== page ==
Sara Mingardo’s Quickly is the lone surviving cast member from Sir John Eliot Gardiner‘s 2001 Philips recording. Now 20 years later she is in even better form than she was on that CD, helped enormously by the ability to see her visual underlining of Boito’s text. The entire scene of the “Reverenza” interview with Sir John is a frolic of inventive stage business which both Mingardo and Alaimo execute with poise and wit.

The singers cast as the two lovers are not quite on the same level as the other singers. Matthew Swensen shows a very promising lyric tenor as Fenton. His attractive plangent tone fits the bill in a role which is a good one for him at this early stage in his career. With a little more polish as an actor he will be someone to watch in the near future. Francesca Boncompagni has to be one of the prettiest and most youthfully convincing Nanetta’s I have ever come across. Her voice has a slender delicate tone and while she manages the majority her music quite well, she occasionally indulges in the Baroque performance practice of draining her voice entirely of its natural colour which turns her sound into an unpleasant hooting and should be avoided at all costs.

Simone Piazzola has a fine, youthfully firm baritone as Master Ford, and he is certainly shown to advantage in the Jealousy monologue; but for a lesson in vocal style and characterization, one has to turn to Rolando Panerai’s overwhelming interpretation on the Sony DVD from Salzburg.

Among the smaller roles, Caterina Piva’s Meg is well acted and she possesses a lovely creamy sounding mezzo that makes Mistress Page far less anonymous than she often is. Also commanding attention is Gianlucca Burratta’s firm and sonorously vocalized Pistol.

Sir John Eliot Gardiner returns to a piece that he set down on CD 20 years ago for Philips. On that set he brought a leisurely manner and a great lightness and clarity to Verdi’s orchestration. His reading of the work has remained fairly consistent although I detect some slower tempi in the more difficult ensembles. Likely this was more to do with maintaining the clarity of the ensemble in a live performance than any change in his approach to the opera. The Maggio Musicale orchestra and chorus give fine support, a fact that is drawn attention to by the excellent sound engineering on this Blu-ray. Video direction and picture detail really capture the full scope of this charmingly funny production. Among other versions on video there are some admirable things in Herbert von Karajan’s Salzburg DVD on Sony (review) and then there is the wonderful Franco Zeffirelli production from the Metropolitan Opera on DG. While both of those older releases have much to admire, one must admit they also come equipped with the occasional disappointment. This new Blu-ray from Dynamic now becomes my top recommendation for a Falstaff video despite any minor quibbles I have in regards to some of the singers.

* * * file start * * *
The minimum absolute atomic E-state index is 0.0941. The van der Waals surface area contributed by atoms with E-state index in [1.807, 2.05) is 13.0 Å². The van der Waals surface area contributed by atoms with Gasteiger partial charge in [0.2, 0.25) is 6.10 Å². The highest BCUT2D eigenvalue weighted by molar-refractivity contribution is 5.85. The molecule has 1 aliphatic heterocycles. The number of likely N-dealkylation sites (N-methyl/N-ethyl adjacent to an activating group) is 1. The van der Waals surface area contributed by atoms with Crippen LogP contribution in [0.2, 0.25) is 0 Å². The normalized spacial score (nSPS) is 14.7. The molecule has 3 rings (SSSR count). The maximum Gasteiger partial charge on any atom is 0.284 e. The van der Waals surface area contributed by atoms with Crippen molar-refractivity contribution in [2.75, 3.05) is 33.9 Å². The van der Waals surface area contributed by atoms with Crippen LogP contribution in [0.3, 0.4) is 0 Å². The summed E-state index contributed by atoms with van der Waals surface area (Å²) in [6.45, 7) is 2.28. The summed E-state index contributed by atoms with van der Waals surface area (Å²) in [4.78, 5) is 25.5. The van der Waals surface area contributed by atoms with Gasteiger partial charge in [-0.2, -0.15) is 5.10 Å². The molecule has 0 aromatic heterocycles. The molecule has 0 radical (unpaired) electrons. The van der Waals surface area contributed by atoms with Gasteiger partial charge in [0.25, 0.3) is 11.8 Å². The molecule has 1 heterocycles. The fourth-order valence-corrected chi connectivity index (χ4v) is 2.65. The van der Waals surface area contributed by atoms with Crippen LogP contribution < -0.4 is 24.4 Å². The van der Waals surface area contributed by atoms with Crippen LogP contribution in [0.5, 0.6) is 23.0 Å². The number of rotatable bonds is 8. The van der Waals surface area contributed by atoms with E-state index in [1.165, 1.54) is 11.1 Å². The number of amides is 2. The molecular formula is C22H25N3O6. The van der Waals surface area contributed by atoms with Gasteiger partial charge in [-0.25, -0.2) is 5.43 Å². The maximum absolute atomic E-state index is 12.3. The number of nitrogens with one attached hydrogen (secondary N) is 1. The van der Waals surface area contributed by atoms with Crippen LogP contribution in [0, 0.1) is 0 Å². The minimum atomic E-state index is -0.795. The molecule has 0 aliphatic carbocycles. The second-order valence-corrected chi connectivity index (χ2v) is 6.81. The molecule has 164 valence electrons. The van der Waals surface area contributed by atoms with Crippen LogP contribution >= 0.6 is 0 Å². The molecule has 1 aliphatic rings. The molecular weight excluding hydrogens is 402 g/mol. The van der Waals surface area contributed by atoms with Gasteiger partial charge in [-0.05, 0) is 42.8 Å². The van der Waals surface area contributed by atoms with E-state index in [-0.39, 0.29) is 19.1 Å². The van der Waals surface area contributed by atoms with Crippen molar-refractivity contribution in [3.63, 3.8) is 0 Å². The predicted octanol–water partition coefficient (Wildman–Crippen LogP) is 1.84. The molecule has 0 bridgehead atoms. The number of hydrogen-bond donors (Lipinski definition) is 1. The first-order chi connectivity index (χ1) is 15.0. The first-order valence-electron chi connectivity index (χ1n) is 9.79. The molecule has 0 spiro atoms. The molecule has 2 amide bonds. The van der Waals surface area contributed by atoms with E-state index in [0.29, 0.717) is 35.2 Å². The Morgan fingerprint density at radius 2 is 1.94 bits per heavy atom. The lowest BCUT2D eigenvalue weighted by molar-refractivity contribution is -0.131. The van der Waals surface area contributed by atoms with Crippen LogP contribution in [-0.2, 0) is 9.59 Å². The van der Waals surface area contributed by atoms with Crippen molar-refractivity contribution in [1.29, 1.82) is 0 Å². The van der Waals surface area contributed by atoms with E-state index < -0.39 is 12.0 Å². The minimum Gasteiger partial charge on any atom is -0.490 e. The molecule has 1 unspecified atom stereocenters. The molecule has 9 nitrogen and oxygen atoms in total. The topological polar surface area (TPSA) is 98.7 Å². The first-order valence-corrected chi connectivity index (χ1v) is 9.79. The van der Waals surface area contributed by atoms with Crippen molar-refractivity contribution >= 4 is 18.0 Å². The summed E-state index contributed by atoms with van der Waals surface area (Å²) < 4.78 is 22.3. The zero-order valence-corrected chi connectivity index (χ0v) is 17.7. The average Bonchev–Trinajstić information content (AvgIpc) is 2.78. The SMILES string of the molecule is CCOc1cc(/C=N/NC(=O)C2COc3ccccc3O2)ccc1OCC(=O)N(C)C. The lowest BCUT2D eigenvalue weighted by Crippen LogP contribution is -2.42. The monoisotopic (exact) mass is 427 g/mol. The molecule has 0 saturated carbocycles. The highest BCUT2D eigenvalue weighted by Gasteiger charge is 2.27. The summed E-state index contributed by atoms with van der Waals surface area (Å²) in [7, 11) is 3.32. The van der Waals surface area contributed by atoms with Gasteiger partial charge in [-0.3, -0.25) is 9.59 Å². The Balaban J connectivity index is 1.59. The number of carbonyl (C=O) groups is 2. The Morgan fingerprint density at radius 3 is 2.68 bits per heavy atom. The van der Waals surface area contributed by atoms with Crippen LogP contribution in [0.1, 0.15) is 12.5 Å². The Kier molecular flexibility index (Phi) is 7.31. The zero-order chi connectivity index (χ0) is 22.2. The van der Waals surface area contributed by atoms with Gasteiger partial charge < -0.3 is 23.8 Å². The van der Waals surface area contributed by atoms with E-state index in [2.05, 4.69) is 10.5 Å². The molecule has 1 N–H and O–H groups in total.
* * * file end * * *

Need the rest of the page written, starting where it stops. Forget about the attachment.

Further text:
Mike Parr

Previous review (DVD): Stephen Barber

Other cast and production staff
Dr Caius, Christian Collia (tenor)
Bardolfo, Antonio Garés (tenor)
Pistola, Gianluca Buratto (bass)
Chorus Master, Lorenzo Fratini
Set designer, Julian Crouch
Costume designer, Kevin Pollard,
Light designer, Alex Brok
Video director, Tiziano Mancini
Video designer, Josh Higgason
Video details
Region code – all regions
Picture format: 16:9;
Sound format DTS Master Audio 5.1/ PCM stereo 2.0
Sung in Italian; subtitles in Italian, English, German, French, Japanese, Korean
Booklet notes; Italian, English